Property damage claims from bad weather are up a third on last year, according to insurer IAG. 

The insurance group released its latest Wild Weather Tracker analysing the six months from March to August this year compared to the same time period last year.

According to the underwriter, there were more than 13,000 claims from the 11 significant storms over the past six months, which was one fewer large event than the previous year.

New Zealand’s biggest city, Auckland, accounted for 37% of the damage, Canterbury 10%, and Wellington 8%. 

IAG also provided an update on damage experienced during August’s storms in the Nelson/Tasman/Marlborough region. 

It said it was set to pay out more than $20 million to more than 1700 customers.

IAG said the lack of action on climate change left the nation at risk.

Dr Bruce Buckley, IAG’s chief meteorologist, said NZ was susceptible to the cumulative effects of rising sea levels, warmer seas, and tropical weather systems affected by rising temperatures.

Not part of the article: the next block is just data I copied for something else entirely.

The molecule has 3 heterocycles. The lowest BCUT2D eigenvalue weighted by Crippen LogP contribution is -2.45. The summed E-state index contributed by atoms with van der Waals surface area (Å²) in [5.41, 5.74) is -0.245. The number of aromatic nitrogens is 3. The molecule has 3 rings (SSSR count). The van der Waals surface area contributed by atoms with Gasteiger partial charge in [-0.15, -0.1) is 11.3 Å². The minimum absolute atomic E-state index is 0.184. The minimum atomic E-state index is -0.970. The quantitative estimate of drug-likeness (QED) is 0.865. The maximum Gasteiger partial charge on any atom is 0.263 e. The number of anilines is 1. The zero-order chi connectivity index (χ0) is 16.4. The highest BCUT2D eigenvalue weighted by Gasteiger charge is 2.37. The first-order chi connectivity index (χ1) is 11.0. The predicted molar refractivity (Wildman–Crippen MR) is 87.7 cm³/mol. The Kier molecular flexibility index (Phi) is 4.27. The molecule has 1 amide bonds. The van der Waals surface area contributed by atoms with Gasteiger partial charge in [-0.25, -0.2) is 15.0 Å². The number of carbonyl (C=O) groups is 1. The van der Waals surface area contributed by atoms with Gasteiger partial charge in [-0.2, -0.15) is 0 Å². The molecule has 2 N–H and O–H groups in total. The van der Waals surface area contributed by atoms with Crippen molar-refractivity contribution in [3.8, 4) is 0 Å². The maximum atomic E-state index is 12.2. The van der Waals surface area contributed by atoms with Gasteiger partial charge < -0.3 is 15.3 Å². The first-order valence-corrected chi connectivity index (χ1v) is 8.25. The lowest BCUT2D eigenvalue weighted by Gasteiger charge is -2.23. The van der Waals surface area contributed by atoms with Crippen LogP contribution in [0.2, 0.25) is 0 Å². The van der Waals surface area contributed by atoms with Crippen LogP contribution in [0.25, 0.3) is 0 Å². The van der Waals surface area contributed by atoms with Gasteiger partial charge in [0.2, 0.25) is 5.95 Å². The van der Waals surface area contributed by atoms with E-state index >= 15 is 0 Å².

"Warmer air holds more water,” Buckley said.

"Right now, there are tropical moisture sources that can hold 20% more water in the air than what we typically saw a generation ago. So, the August floods in Nelson Tasman are a classic example of warmer tropical seas feeding greater quantities of moisture into extremely damaging, heavy rainbands."

While in the past, tropical cyclones would weaken before they reached NZ, warmer sea temperatures meant more severe systems would get closer to Aotearoa, Buckley added.

Poll reveals climate attitudes

IAG also revealed the results of its latest nationwide survey on climate change. The group found that 71% kiwis agreed that climate change was a contributor to wild weather.

The survey also found:

•        82% of people believe wild weather is increasing in frequency and severity

•        69% of people are concerned about the potential impacts of wild weather

•        40% have taken precautions to prepare for wild weather in the past six months

•        42% are either not at all prepared or only a little prepared for a storm.

December 2022